Liberal use of the word “conservative”
The N&O is excited. They are trumpeting a new arrival on the political scene:
A North Carolina chapter of a national network of conservatives that wants to put the brakes on — if not outright abolish — the death penalty has become active this year.
A number of prominent Republicans have joined N.C. Conservatives Concerned About the Death Penalty: Les Merritt, the former state auditor; Ernie Pearson, a former assistant commerce secretary; David Robinson, once the Wake County GOP chairman; Marshall Hurley, former state Republican Party general counsel; Steve Monks, former Durham County GOP chairman; Mark Edwards, the Nash County GOP chairman; and Gerald Galloway, retired police chief in Southern Pines. […]
Whaaaaa? Gerald Galloway? I know Gerald. He is a good guy, but he is neither conservative nor Republican. He has been driving around town for the last five years or so with a “Kay Hagan” campaign sticker on his car’s rear bumper. Gerald has also been quite active with the Moore County Democratic Party for years. Nice try, though.
5 thoughts on “Liberal use of the word “conservative””
If the N&O wasn’t so lazy, they’d check Galloway’s political contribution reports here and see he’s a big Dem: http://app.ncsbe.gov/webapps/cf_trans_search/cf_transinq_results.aspx.
I volunteered for Les Merritt’s campaigns and David Robinson’s when he ran for judge 2 years ago. Both are good guys, and the conservative monolith for the death penalty is starting to show cracks, and not just from RINOs.
Marshall Hurley was a Republican lawyer back when there were no Republican lawyers in NC. IIRC, he went to high school with such prominent conservatives/Republicans as Justice Paul Newby, Judge Rick Elmore, Sheriff BJ Barnes, Senator Trudy Wade, and Gov. Pat McCrory.
I believe that the death penalty, in and of itself, is not unconstitutional. However, the system that the liberal ’70s Supreme Court has imposed on us today has rendered it highly arbitrary, and the law – particularly the imposition of criminal punishment, including capital punishment – should be stable and predictable, not arbitrary. Arbitrary laws may be unconstitutional. As crazy as it may sound, automatic capital punishment for 1st degree murder is less arbitrary.
Just some food for thought.
Marshall Hurley has been in the moderate wing of the Republican Party all his life, not the conservative wing. Even way back in the College Republicans, he was one of the ringleaders of a group of moderates that defeated the conservative group that had been running things. It is not at all surprising to see him take moderate positions on issues.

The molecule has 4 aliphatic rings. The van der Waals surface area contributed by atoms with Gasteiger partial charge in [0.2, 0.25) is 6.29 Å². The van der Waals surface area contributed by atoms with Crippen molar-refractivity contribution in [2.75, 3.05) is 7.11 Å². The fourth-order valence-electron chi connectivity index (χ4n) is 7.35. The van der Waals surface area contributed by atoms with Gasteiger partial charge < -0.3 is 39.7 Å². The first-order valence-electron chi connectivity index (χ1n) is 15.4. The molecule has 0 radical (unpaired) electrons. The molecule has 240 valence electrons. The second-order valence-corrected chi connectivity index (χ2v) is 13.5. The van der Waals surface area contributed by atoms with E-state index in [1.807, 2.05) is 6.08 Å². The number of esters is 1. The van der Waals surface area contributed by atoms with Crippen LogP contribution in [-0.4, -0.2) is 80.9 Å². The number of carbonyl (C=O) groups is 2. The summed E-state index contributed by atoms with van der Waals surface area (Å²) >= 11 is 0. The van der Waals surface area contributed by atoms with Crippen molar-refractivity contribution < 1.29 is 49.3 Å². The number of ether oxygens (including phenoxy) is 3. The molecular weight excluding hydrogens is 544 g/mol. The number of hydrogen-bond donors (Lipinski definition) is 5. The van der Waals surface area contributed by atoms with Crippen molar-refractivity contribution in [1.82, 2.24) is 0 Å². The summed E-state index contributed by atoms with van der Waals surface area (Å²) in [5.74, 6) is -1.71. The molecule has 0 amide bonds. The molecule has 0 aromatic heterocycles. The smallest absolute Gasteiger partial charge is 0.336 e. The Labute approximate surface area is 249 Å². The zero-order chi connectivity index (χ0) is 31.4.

Not familiar with Mr. Galloway, but I did find it interesting that such an anti-death penalty group is running around now.
I’ve never been a fan of the death penalty – it’s such a final, irreversible step – I dont like the idea that a government should have the power to legally kill one of its own citizens, and I absolutely dont trust the competency of any government to be able to judge and convict people perfectly, without mistake, 100% of the time.
I think life without parole is preferable. (Of course, how easy and comfortable that particular life is allowed – that’s certainly very review-able) 🙂
Ran into these people at the NC GOP Convention in Cherokee. There “moderate” stance fades in a few questions … “What do you do with the person SENTENCED TO LIFE for murder, who commits murder in prison?” being just one. They can call themselves whatever they want, doesn’t make it true.
When I was asked to join the “Conservatives Concerned About the Death Penalty” group, I made it clear I wasn’t a conservative. I am a “Social Moderate”. I consider myself a “Fiscal Conservative”. However, not at the expense of denying help to disadvantaged people. I was told it didn’t matter. I was somewhat surprised myself that I was aligned (potilically) with republican leaders. However, we all beat the same drum with regard to the death penalty. For that, I am proud to be a part of this partnership. Gerald Galloway
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